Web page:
However, it was also evident that employees tend to rely with certain groups such as employee unions to indirectly blow the whistle. As mentioned by a bank union officer: “Bank employees come to us (employee union) to blow the whistle. They are scared of losing their jobs for complaining. So we talk on behalf of them and assure that he is protected.” Being a member of the employee union is viewed as a safety net, even for top managers. 

Speaking from his experience, a manager recalls the union support in reappointing his colleague who was interdicted as a result of political victimisation: “The pressure from the government for the top management is massive. Employee union plays a role in between to stop these influences. In one such case, the union was involved and resolved the issue.” It was the view of the participants that the affiliation with employee union gives protection for employee in whistle-blowing’ employees. Social groups are influential in banks and are beneficial for members in the given politicised environment. Views expressed by another participant indicated the union’s role as a voice in the employee-whistle-blowing process: “We have had enough cases of whistle-blowing through employee union.” Such group relationships have a deep concern over members’ welfare and getting equal treatments. 

As the concluding remarks, whistle-blowing has proved to be a useful tool in exposing wrongdoing in banks, yet the cultural factors, weak institutions, clientelism and weak legal protection constitute a huge hindrance for the potential whistle-blowers in banking institutions. Whilst there is enormous room for the development of effective whistle-blowing practices in banks, it is first expected that the country need a unified law on whistle-blowing in order to ensure uniformity and certainly the protection of whistle-blowing-employees.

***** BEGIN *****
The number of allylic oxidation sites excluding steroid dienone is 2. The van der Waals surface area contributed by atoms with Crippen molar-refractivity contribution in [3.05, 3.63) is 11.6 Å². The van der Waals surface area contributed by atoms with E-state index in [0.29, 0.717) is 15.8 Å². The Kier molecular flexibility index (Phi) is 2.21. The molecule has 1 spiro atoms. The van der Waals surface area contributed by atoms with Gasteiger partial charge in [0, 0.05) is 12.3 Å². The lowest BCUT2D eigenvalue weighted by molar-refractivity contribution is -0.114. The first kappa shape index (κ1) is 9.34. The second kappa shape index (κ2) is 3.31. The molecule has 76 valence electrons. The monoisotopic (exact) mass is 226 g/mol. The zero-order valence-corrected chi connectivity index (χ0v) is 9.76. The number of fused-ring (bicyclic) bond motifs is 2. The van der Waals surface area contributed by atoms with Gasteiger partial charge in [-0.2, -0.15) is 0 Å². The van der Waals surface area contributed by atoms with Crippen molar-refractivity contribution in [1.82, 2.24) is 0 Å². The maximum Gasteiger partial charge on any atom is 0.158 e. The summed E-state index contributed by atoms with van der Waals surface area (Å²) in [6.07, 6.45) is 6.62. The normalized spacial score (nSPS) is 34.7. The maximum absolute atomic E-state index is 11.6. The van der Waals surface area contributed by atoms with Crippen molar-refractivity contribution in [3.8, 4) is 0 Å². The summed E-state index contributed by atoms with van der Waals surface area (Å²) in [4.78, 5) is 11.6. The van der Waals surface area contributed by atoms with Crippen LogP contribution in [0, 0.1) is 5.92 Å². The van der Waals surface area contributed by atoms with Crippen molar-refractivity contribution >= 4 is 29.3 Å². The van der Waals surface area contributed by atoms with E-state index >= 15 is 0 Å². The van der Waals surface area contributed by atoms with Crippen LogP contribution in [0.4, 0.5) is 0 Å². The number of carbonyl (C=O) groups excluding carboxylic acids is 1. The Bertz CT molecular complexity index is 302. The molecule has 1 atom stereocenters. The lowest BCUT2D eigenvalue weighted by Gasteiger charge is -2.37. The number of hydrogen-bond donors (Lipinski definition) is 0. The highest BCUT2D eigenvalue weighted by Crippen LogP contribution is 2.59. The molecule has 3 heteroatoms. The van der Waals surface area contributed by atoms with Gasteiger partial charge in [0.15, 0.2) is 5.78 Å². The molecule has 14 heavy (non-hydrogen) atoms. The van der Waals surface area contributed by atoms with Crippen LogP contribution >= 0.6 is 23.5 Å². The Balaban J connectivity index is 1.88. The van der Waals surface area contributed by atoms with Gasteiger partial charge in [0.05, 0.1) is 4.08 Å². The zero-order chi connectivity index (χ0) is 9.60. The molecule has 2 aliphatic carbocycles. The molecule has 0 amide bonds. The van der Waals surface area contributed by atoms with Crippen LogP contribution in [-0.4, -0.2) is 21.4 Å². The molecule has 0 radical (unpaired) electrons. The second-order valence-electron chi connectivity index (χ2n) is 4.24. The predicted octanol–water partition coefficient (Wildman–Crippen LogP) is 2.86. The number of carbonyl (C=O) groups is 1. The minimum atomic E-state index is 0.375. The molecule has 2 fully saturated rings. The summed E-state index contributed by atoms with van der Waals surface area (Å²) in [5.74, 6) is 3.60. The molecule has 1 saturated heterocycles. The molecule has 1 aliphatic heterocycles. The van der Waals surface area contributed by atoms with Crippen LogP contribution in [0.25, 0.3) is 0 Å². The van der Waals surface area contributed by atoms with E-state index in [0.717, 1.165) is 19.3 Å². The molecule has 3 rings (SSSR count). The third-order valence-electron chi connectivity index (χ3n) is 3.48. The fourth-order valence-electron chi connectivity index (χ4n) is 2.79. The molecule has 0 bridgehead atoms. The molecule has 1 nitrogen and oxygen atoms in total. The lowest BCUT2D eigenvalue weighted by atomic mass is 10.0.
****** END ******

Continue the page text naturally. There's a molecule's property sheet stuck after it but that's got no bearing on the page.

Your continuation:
Finally, this review concludes that: (i) the employees play a critical role in preventing and exposing unethical practices in banks, (ii) personal relationships and trust building matters in whistle-blowing in banks given the cultural and political attributes of the context and (iii) policymakers have a critical role in strengthening the judiciary towards promoting whistle-blowing and protecting whistle-blowers from victimisation in banking institutions with a view to instil a better governance; a timely need.


(The writer is a Senior Lecturer in Banking and Finance, Faculty of Management and Finance, University of Colombo. She can be reached via nishanie@dfn.cmb.ac.lk.)